Prey items can be dusted with a vitamin supplement to increase the nutritional value. RepCal and Herptivite are two excellent supplements. Crickets should also be gut loaded to help provide more nutrients. Gut loading your crickets with fresh fruit, vegetables, fish flakes, and any of the commercially available gut load diets will increase their nutritional value.

This chameleon should be misted twice per day with dechlorinated water. Make sure to spray the leaves well, as this is how the chameleon will drink. A good dechlorinator is Repti-safe, as it also provides calcium and electrolytes.

graceful chameleon
Image Credit: Er.Vikas Verma, Shutterstock


In the wild, these chameleons lived mostly in forest-like environments, so the easiest way to keep them is to closely mimic their natural habitat..

A thirty gallon tank is the smallest recommended tank for these chameleons. Keep in mind that they need more height, so a 55 to 75-gallon tank would be excellent. They have more height than a 40 gallon breeder, a tank that is commonly used for reptiles. Provide a good substrate, a mix of sand and either peat or a coconut-fiber bedding works well, and when misted daily helps keep the humidity level up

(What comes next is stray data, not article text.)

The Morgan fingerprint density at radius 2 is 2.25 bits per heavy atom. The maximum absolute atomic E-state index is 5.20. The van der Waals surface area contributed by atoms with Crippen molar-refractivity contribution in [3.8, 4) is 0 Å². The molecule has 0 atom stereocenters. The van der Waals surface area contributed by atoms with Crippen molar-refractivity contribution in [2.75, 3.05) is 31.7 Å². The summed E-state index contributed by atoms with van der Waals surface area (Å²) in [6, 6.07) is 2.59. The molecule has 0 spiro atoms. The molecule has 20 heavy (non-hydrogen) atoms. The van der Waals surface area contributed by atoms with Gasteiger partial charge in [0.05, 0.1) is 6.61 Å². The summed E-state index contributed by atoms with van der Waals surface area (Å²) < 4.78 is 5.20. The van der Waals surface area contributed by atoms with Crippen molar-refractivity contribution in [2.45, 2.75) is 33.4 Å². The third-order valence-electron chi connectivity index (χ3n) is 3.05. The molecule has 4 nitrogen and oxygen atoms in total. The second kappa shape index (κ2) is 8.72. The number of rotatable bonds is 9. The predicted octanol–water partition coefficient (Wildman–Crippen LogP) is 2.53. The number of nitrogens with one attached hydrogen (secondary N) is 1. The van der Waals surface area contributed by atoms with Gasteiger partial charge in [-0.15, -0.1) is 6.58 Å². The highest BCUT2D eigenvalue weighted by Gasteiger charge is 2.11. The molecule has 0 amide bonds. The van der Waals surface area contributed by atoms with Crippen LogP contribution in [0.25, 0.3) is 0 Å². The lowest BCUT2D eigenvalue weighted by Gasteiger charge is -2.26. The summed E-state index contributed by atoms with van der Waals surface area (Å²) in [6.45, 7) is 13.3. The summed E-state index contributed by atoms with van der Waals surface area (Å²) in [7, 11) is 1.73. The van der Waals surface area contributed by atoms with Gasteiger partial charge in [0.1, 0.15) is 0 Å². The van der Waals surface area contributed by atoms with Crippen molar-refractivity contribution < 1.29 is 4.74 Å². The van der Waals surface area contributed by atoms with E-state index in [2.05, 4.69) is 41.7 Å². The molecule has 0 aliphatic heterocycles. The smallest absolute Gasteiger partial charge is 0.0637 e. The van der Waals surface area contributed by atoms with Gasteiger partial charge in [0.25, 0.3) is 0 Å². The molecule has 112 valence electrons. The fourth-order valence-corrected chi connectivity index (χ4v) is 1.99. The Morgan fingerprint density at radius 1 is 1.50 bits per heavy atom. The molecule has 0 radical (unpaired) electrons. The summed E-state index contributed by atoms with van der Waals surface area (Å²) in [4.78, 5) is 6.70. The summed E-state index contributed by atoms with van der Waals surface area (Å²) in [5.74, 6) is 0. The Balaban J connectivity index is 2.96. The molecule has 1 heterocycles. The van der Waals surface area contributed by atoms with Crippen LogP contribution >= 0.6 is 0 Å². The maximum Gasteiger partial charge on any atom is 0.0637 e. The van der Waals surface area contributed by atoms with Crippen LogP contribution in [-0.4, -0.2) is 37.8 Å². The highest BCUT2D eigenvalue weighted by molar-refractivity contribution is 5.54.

Chameleons tend to need many things to climb on. Provide a variety of climbing branches, vines (whether natural or artificial), and other things to climb on and move about. Misted vines are one of the best ways to get water to your chameleon. It provides them with their natural way to get a drink, where it collects on the leaves. Many pet stores will sell artificial vines with suction cups to attach them to your tank.

A screen top will be necessary as chameleons are able climbers, if somewhat slow at times. A chameleon can easily climb out of its tank and encounter many dangers; the bleach spilled on the counter, other household pets, and possibly temperatures too extreme for its liking. Make sure you buy a tank with a screen top.

Temperature, humidity, and Lighting requirements:

As with all chameleons, the Graceful Chameleons are somewhat sensitive to temperatures and humidity. Surprisingly, the temperature range for the Graceful chameleon is quite low; 64 – 73 {deg} F during the day. For the most part, if the temperature of your house is within these ranges, you won’t need too much heat for these guys though a basic 50 watt daytime basking bulb may be used. Exposure to UVA and UVB can be provided through full-spectrum fluorescent lighting.

These chameleons like extremely high humidity, coming in at about 90 to 100% on the hygrometer. Misting the tank daily with dechlorinated water is a must as it helps keep a lot of moisture in the tank. As most chameleons won’t drink from a bowl, this misting will also provide them with water to drink, collected on the leaves.